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Scheduled a COVID-19 vaccine for your child? Here's what you need to look out for

After the children's vaccine mix-up in Loudoun County, here is what parents should look out for.

WASHINGTON — What should you be looking out for when you take your child to get their COVID-19 vaccine?

After the vaccine mix-up in Loudoun County, we went to the experts to give parents a quick run-through of what to expect to see when your child goes in for the shot.

OUR SOURCES

1. Ony one COVID-19 vaccine has Emergency Use Authorization

The FDA has only granted emergency use authorization for one vaccine for children: the Pfizer vaccine. It’s approved for children aged 5 to 11.

2. The COVID-19 vaccine has an orange cap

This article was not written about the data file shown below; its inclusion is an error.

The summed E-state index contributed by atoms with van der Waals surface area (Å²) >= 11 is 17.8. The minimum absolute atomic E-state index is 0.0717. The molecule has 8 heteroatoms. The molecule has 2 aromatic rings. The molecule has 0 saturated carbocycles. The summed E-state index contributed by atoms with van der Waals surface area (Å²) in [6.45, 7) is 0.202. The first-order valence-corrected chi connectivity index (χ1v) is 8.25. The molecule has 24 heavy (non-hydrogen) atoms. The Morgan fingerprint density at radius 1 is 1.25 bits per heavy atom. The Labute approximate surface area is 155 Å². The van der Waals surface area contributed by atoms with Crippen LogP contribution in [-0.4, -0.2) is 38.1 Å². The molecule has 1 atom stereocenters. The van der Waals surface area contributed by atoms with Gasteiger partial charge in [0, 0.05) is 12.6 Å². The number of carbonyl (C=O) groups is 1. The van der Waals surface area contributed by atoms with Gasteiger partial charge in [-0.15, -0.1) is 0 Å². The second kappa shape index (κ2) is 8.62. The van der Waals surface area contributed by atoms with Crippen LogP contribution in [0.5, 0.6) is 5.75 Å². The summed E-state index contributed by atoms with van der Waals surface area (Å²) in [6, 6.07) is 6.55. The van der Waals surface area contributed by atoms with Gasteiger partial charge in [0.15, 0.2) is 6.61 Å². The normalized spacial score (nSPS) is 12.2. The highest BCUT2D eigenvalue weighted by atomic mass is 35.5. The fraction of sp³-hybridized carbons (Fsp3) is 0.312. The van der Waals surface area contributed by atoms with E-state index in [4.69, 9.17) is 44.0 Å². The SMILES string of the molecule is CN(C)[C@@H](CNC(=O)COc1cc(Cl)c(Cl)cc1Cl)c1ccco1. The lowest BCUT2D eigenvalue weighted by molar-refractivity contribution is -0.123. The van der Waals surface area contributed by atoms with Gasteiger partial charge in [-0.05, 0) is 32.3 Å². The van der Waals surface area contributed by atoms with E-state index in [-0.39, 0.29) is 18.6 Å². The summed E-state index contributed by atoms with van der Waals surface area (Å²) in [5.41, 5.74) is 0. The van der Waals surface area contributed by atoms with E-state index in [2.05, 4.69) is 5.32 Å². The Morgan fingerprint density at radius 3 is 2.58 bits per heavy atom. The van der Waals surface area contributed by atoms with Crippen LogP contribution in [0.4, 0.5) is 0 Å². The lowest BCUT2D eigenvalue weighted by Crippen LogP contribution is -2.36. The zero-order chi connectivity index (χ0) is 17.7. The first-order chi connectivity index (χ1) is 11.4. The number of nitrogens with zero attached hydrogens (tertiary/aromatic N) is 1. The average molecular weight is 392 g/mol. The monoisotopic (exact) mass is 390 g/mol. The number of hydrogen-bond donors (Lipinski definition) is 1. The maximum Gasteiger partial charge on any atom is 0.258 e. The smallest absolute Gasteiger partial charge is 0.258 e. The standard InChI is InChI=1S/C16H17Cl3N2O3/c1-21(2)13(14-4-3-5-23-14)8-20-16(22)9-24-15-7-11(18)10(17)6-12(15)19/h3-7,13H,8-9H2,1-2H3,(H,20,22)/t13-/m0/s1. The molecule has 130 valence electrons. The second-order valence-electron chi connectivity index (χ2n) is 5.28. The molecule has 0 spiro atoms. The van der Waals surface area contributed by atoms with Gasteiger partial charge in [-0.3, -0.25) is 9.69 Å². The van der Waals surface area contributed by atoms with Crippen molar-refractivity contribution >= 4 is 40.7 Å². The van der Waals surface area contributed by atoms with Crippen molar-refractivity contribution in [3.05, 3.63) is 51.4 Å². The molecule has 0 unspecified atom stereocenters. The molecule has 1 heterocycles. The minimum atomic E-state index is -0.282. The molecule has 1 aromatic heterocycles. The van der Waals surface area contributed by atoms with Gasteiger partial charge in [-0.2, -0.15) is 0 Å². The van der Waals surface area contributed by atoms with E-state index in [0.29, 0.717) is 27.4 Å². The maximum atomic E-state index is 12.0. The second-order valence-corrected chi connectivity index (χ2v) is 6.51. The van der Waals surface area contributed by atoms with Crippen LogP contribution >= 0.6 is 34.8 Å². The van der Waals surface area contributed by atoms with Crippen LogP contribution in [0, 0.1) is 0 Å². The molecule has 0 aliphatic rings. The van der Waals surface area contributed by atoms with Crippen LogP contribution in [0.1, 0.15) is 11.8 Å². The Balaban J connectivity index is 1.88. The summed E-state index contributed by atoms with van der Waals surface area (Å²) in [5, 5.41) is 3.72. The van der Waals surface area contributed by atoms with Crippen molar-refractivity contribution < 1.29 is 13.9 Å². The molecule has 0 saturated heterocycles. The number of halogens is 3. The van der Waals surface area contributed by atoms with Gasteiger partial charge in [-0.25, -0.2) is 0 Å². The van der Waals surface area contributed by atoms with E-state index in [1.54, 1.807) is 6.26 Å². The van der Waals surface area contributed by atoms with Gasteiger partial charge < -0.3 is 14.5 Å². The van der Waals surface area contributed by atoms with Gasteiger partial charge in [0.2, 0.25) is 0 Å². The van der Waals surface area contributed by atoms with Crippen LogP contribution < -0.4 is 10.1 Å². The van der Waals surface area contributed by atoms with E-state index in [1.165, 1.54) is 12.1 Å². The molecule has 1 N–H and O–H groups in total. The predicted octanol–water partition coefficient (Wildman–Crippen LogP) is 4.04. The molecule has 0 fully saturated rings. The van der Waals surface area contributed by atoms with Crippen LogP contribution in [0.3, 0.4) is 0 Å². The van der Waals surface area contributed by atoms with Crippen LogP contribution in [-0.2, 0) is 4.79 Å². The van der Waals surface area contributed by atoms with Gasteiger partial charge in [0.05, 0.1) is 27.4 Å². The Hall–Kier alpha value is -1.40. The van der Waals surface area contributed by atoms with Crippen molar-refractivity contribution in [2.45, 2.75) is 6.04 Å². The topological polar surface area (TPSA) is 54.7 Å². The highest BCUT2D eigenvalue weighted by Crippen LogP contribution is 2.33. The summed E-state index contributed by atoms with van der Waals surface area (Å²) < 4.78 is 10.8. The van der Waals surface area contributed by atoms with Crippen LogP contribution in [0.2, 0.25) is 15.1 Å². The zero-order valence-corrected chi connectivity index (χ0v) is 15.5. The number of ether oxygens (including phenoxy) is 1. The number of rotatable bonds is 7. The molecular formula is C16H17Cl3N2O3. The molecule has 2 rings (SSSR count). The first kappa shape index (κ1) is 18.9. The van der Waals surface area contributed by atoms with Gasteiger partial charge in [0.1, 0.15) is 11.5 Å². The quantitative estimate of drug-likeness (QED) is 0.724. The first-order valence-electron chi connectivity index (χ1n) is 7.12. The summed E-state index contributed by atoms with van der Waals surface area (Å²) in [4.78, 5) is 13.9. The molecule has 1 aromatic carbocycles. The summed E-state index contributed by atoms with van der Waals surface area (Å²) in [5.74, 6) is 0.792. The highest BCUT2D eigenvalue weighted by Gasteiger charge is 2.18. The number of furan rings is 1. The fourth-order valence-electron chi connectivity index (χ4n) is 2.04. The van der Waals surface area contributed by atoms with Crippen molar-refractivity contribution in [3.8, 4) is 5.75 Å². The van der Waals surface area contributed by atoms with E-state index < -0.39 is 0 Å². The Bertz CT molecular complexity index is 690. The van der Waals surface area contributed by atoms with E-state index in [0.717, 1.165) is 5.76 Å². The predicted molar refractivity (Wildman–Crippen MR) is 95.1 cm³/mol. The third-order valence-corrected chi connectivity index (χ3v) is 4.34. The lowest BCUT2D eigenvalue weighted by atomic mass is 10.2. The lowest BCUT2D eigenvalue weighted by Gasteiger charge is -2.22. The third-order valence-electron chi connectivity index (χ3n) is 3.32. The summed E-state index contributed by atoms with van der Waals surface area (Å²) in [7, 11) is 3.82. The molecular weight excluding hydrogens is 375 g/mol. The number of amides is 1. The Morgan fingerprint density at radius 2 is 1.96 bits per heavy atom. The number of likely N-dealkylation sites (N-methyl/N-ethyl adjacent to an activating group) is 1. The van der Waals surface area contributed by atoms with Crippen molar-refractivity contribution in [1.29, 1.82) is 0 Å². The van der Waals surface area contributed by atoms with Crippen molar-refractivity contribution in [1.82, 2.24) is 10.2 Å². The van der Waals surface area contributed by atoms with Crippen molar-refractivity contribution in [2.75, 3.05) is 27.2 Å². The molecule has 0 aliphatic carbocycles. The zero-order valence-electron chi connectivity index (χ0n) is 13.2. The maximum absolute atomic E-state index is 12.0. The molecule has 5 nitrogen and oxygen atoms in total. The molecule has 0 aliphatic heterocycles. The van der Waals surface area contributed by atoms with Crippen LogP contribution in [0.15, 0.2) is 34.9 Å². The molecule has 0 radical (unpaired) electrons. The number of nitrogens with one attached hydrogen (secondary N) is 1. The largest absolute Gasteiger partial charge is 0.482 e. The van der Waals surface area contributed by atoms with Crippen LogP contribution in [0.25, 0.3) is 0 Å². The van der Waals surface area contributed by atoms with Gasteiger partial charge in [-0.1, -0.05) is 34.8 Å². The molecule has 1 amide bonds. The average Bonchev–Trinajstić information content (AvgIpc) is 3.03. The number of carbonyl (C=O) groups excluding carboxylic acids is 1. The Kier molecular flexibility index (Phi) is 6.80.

When your child sits down to get the shot, the vial holding the vaccine should have an orange cap and a label with an orange border, according to the FDA.

This is the big noticeable difference from adult doses, which come with a purple cap and label with a purple border.

So again, an orange cap for kids.

3. The doses are different

While adults and children get two shots, the doses are different. For adults, it’s 30 micrograms and for children, it is 10 micrograms.

Why?

“In some cases, if you give someone a dose that’s too high, you may have a more robust response than you need to and that can lead more likely to side effects,” Dr. Agwu said.

“Kids have such a robust immune system and their ability to respond to that stimulus is so great, they found they can use a lower dose, which is optimistic,” Dr. Milstone said.

Again, when your child goes to get the shot, it should be Pfizer, in a vial with an orange cap and label border and be 10 micrograms.

What happens if you find yourself in a situation like the parents in Loudoun County?

It is most important to contact your child’s pediatrician or health care provider to figure out the next steps.

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